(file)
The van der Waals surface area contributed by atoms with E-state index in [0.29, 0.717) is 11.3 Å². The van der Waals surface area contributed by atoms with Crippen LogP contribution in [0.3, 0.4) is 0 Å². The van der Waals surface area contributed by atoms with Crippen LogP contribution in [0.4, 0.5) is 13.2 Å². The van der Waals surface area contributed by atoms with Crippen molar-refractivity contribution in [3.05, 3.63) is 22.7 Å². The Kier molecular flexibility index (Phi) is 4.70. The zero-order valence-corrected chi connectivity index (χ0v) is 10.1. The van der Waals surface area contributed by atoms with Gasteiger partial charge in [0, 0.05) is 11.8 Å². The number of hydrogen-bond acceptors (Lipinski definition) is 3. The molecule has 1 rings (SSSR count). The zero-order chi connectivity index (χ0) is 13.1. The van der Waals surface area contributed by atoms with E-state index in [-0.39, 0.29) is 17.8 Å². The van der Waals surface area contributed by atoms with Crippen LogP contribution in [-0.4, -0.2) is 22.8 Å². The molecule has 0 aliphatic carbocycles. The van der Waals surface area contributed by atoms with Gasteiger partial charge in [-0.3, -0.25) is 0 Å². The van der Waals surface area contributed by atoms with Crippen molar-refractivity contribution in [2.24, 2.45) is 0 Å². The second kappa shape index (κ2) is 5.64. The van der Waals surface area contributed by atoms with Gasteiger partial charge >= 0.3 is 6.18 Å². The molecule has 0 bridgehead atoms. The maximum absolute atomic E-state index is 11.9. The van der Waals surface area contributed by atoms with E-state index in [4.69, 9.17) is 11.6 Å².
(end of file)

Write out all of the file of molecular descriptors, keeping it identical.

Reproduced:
The van der Waals surface area contributed by atoms with E-state index in [0.29, 0.717) is 11.3 Å². The van der Waals surface area contributed by atoms with Crippen LogP contribution in [0.3, 0.4) is 0 Å². The van der Waals surface area contributed by atoms with Crippen LogP contribution in [0.4, 0.5) is 13.2 Å². The van der Waals surface area contributed by atoms with Crippen molar-refractivity contribution in [3.05, 3.63) is 22.7 Å². The Kier molecular flexibility index (Phi) is 4.70. The zero-order valence-corrected chi connectivity index (χ0v) is 10.1. The van der Waals surface area contributed by atoms with Gasteiger partial charge in [0, 0.05) is 11.8 Å². The number of hydrogen-bond acceptors (Lipinski definition) is 3. The molecule has 1 rings (SSSR count). The zero-order chi connectivity index (χ0) is 13.1. The van der Waals surface area contributed by atoms with E-state index in [-0.39, 0.29) is 17.8 Å². The van der Waals surface area contributed by atoms with Crippen LogP contribution in [-0.4, -0.2) is 22.8 Å². The molecule has 0 aliphatic carbocycles. The van der Waals surface area contributed by atoms with Gasteiger partial charge in [-0.3, -0.25) is 0 Å². The van der Waals surface area contributed by atoms with Crippen molar-refractivity contribution in [2.24, 2.45) is 0 Å². The second kappa shape index (κ2) is 5.64. The van der Waals surface area contributed by atoms with Gasteiger partial charge >= 0.3 is 6.18 Å². The molecule has 0 bridgehead atoms. The maximum absolute atomic E-state index is 11.9. The van der Waals surface area contributed by atoms with E-state index in [4.69, 9.17) is 11.6 Å².